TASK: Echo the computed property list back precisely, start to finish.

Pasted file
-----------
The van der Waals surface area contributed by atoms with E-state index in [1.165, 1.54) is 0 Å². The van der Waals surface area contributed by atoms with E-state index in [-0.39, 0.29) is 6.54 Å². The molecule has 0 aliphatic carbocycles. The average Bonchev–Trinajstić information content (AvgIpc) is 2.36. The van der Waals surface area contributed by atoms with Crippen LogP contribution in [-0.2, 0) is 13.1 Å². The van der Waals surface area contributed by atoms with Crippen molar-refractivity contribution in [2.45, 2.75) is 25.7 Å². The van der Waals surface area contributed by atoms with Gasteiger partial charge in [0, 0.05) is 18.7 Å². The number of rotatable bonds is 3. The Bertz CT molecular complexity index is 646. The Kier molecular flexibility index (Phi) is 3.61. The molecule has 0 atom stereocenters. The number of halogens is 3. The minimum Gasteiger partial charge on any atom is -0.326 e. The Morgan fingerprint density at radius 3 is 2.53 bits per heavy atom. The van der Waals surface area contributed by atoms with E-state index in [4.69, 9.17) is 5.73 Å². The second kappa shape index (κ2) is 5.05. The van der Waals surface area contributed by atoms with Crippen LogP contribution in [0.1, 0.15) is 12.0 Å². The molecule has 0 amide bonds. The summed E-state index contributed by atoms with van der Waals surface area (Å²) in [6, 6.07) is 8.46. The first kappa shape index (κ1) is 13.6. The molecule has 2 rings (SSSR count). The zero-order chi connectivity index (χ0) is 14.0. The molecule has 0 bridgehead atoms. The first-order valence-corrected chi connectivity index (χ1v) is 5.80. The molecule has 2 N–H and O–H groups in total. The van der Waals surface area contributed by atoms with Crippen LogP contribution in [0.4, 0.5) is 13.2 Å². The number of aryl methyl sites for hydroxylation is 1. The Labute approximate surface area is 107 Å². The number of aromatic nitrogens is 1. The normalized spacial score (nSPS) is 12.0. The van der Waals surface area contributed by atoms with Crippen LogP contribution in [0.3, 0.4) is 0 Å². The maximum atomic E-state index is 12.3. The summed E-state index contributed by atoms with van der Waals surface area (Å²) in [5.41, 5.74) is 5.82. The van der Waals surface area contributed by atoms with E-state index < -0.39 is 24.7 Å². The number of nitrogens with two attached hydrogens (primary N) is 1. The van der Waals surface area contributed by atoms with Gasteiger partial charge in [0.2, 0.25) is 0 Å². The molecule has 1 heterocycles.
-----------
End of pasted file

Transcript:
The van der Waals surface area contributed by atoms with E-state index in [1.165, 1.54) is 0 Å². The van der Waals surface area contributed by atoms with E-state index in [-0.39, 0.29) is 6.54 Å². The molecule has 0 aliphatic carbocycles. The average Bonchev–Trinajstić information content (AvgIpc) is 2.36. The van der Waals surface area contributed by atoms with Crippen LogP contribution in [-0.2, 0) is 13.1 Å². The van der Waals surface area contributed by atoms with Crippen molar-refractivity contribution in [2.45, 2.75) is 25.7 Å². The van der Waals surface area contributed by atoms with Gasteiger partial charge in [0, 0.05) is 18.7 Å². The number of rotatable bonds is 3. The Bertz CT molecular complexity index is 646. The Kier molecular flexibility index (Phi) is 3.61. The molecule has 0 atom stereocenters. The number of halogens is 3. The minimum Gasteiger partial charge on any atom is -0.326 e. The Morgan fingerprint density at radius 3 is 2.53 bits per heavy atom. The van der Waals surface area contributed by atoms with E-state index in [4.69, 9.17) is 5.73 Å². The second kappa shape index (κ2) is 5.05. The van der Waals surface area contributed by atoms with Crippen LogP contribution in [0.1, 0.15) is 12.0 Å². The molecule has 0 amide bonds. The summed E-state index contributed by atoms with van der Waals surface area (Å²) in [6, 6.07) is 8.46. The first kappa shape index (κ1) is 13.6. The molecule has 2 rings (SSSR count). The zero-order chi connectivity index (χ0) is 14.0. The molecule has 0 bridgehead atoms. The first-order valence-corrected chi connectivity index (χ1v) is 5.80. The molecule has 2 N–H and O–H groups in total. The van der Waals surface area contributed by atoms with Crippen LogP contribution in [0.4, 0.5) is 13.2 Å². The number of aryl methyl sites for hydroxylation is 1. The Labute approximate surface area is 107 Å². The number of aromatic nitrogens is 1. The normalized spacial score (nSPS) is 12.0. The van der Waals surface area contributed by atoms with Crippen LogP contribution in [0.3, 0.4) is 0 Å². The maximum atomic E-state index is 12.3. The summed E-state index contributed by atoms with van der Waals surface area (Å²) in [5.41, 5.74) is 5.82. The van der Waals surface area contributed by atoms with E-state index < -0.39 is 24.7 Å². The number of nitrogens with two attached hydrogens (primary N) is 1. The van der Waals surface area contributed by atoms with Gasteiger partial charge in [0.2, 0.25) is 0 Å². The molecule has 1 heterocycles.